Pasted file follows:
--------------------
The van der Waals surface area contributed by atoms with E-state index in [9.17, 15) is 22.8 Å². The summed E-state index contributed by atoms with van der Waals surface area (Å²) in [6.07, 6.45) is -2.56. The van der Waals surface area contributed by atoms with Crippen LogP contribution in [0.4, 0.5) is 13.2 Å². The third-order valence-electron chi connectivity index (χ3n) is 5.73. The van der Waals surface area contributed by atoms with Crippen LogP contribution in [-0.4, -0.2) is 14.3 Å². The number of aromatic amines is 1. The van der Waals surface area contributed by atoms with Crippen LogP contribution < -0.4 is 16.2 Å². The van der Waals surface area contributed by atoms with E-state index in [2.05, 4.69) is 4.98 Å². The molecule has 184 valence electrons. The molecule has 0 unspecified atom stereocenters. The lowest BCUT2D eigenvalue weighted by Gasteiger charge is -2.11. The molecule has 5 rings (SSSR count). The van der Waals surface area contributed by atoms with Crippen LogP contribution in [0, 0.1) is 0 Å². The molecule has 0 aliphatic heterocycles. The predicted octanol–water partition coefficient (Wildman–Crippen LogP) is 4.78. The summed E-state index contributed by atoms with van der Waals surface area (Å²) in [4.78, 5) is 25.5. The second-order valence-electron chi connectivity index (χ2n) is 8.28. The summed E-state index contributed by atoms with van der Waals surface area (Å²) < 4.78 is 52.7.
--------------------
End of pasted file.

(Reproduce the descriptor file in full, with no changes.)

The van der Waals surface area contributed by atoms with E-state index in [9.17, 15) is 22.8 Å². The summed E-state index contributed by atoms with van der Waals surface area (Å²) in [6.07, 6.45) is -2.56. The van der Waals surface area contributed by atoms with Crippen LogP contribution in [0.4, 0.5) is 13.2 Å². The third-order valence-electron chi connectivity index (χ3n) is 5.73. The van der Waals surface area contributed by atoms with Crippen LogP contribution in [-0.4, -0.2) is 14.3 Å². The number of aromatic amines is 1. The van der Waals surface area contributed by atoms with Crippen LogP contribution < -0.4 is 16.2 Å². The van der Waals surface area contributed by atoms with E-state index in [2.05, 4.69) is 4.98 Å². The molecule has 184 valence electrons. The molecule has 0 unspecified atom stereocenters. The lowest BCUT2D eigenvalue weighted by Gasteiger charge is -2.11. The molecule has 5 rings (SSSR count). The van der Waals surface area contributed by atoms with Crippen LogP contribution in [0, 0.1) is 0 Å². The molecule has 0 aliphatic heterocycles. The predicted octanol–water partition coefficient (Wildman–Crippen LogP) is 4.78. The summed E-state index contributed by atoms with van der Waals surface area (Å²) in [4.78, 5) is 25.5. The second-order valence-electron chi connectivity index (χ2n) is 8.28. The summed E-state index contributed by atoms with van der Waals surface area (Å²) < 4.78 is 52.7.